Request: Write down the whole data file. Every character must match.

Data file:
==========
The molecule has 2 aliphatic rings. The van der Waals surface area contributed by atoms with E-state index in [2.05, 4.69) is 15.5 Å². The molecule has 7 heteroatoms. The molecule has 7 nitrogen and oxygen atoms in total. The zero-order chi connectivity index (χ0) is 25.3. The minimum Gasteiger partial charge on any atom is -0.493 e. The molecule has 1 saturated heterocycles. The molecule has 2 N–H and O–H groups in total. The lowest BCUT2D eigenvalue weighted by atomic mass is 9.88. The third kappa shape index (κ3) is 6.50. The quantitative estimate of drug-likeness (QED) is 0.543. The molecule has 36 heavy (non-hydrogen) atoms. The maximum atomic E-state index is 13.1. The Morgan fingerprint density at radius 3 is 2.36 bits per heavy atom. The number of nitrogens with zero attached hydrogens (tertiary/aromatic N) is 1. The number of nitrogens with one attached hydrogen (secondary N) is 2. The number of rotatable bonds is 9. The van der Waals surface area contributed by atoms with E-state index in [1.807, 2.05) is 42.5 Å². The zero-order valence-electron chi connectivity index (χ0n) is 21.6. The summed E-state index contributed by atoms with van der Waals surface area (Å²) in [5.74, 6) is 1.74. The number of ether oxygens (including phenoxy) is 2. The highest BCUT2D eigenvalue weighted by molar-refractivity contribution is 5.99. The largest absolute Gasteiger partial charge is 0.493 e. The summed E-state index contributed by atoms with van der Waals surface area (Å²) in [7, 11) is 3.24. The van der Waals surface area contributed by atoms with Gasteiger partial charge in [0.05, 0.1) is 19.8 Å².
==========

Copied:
The molecule has 2 aliphatic rings. The van der Waals surface area contributed by atoms with E-state index in [2.05, 4.69) is 15.5 Å². The molecule has 7 heteroatoms. The molecule has 7 nitrogen and oxygen atoms in total. The zero-order chi connectivity index (χ0) is 25.3. The minimum Gasteiger partial charge on any atom is -0.493 e. The molecule has 1 saturated heterocycles. The molecule has 2 N–H and O–H groups in total. The lowest BCUT2D eigenvalue weighted by atomic mass is 9.88. The third kappa shape index (κ3) is 6.50. The quantitative estimate of drug-likeness (QED) is 0.543. The molecule has 36 heavy (non-hydrogen) atoms. The maximum atomic E-state index is 13.1. The Morgan fingerprint density at radius 3 is 2.36 bits per heavy atom. The number of nitrogens with zero attached hydrogens (tertiary/aromatic N) is 1. The number of nitrogens with one attached hydrogen (secondary N) is 2. The number of rotatable bonds is 9. The van der Waals surface area contributed by atoms with E-state index in [1.807, 2.05) is 42.5 Å². The zero-order valence-electron chi connectivity index (χ0n) is 21.6. The summed E-state index contributed by atoms with van der Waals surface area (Å²) in [5.74, 6) is 1.74. The number of ether oxygens (including phenoxy) is 2. The highest BCUT2D eigenvalue weighted by molar-refractivity contribution is 5.99. The largest absolute Gasteiger partial charge is 0.493 e. The summed E-state index contributed by atoms with van der Waals surface area (Å²) in [7, 11) is 3.24. The van der Waals surface area contributed by atoms with Gasteiger partial charge in [0.05, 0.1) is 19.8 Å².